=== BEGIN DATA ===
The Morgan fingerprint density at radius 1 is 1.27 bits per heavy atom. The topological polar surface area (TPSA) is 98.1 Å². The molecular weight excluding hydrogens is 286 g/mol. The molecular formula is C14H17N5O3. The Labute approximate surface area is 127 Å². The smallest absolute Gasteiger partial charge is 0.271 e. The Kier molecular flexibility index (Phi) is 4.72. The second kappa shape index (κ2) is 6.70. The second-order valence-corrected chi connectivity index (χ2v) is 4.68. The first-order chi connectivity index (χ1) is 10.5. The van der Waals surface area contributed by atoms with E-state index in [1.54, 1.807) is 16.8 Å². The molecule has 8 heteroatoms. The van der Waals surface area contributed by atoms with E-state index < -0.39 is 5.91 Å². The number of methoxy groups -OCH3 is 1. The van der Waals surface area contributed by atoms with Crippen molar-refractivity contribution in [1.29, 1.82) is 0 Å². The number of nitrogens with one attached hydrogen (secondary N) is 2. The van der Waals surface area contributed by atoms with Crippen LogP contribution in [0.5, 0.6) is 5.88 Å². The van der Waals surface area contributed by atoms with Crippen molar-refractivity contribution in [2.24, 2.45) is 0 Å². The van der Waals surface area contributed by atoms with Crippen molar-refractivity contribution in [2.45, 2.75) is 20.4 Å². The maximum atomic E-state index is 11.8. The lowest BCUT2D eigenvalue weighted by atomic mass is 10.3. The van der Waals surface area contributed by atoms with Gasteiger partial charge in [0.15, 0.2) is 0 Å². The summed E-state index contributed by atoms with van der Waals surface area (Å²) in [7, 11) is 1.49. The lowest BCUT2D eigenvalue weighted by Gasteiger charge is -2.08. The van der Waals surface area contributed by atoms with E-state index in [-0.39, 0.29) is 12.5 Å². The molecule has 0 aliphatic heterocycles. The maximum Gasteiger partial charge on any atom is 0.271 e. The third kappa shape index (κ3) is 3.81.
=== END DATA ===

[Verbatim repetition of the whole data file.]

The Morgan fingerprint density at radius 1 is 1.27 bits per heavy atom. The topological polar surface area (TPSA) is 98.1 Å². The molecular weight excluding hydrogens is 286 g/mol. The molecular formula is C14H17N5O3. The Labute approximate surface area is 127 Å². The smallest absolute Gasteiger partial charge is 0.271 e. The Kier molecular flexibility index (Phi) is 4.72. The second kappa shape index (κ2) is 6.70. The second-order valence-corrected chi connectivity index (χ2v) is 4.68. The first-order chi connectivity index (χ1) is 10.5. The van der Waals surface area contributed by atoms with E-state index in [1.54, 1.807) is 16.8 Å². The molecule has 8 heteroatoms. The van der Waals surface area contributed by atoms with E-state index < -0.39 is 5.91 Å². The number of methoxy groups -OCH3 is 1. The van der Waals surface area contributed by atoms with Crippen molar-refractivity contribution in [1.29, 1.82) is 0 Å². The number of nitrogens with one attached hydrogen (secondary N) is 2. The van der Waals surface area contributed by atoms with Crippen LogP contribution in [0.5, 0.6) is 5.88 Å². The van der Waals surface area contributed by atoms with Crippen molar-refractivity contribution in [2.24, 2.45) is 0 Å². The van der Waals surface area contributed by atoms with Crippen molar-refractivity contribution in [2.45, 2.75) is 20.4 Å². The maximum atomic E-state index is 11.8. The lowest BCUT2D eigenvalue weighted by atomic mass is 10.3. The van der Waals surface area contributed by atoms with Gasteiger partial charge in [0.15, 0.2) is 0 Å². The summed E-state index contributed by atoms with van der Waals surface area (Å²) in [7, 11) is 1.49. The lowest BCUT2D eigenvalue weighted by Gasteiger charge is -2.08. The van der Waals surface area contributed by atoms with E-state index in [-0.39, 0.29) is 12.5 Å². The molecule has 0 aliphatic heterocycles. The maximum Gasteiger partial charge on any atom is 0.271 e. The third kappa shape index (κ3) is 3.81.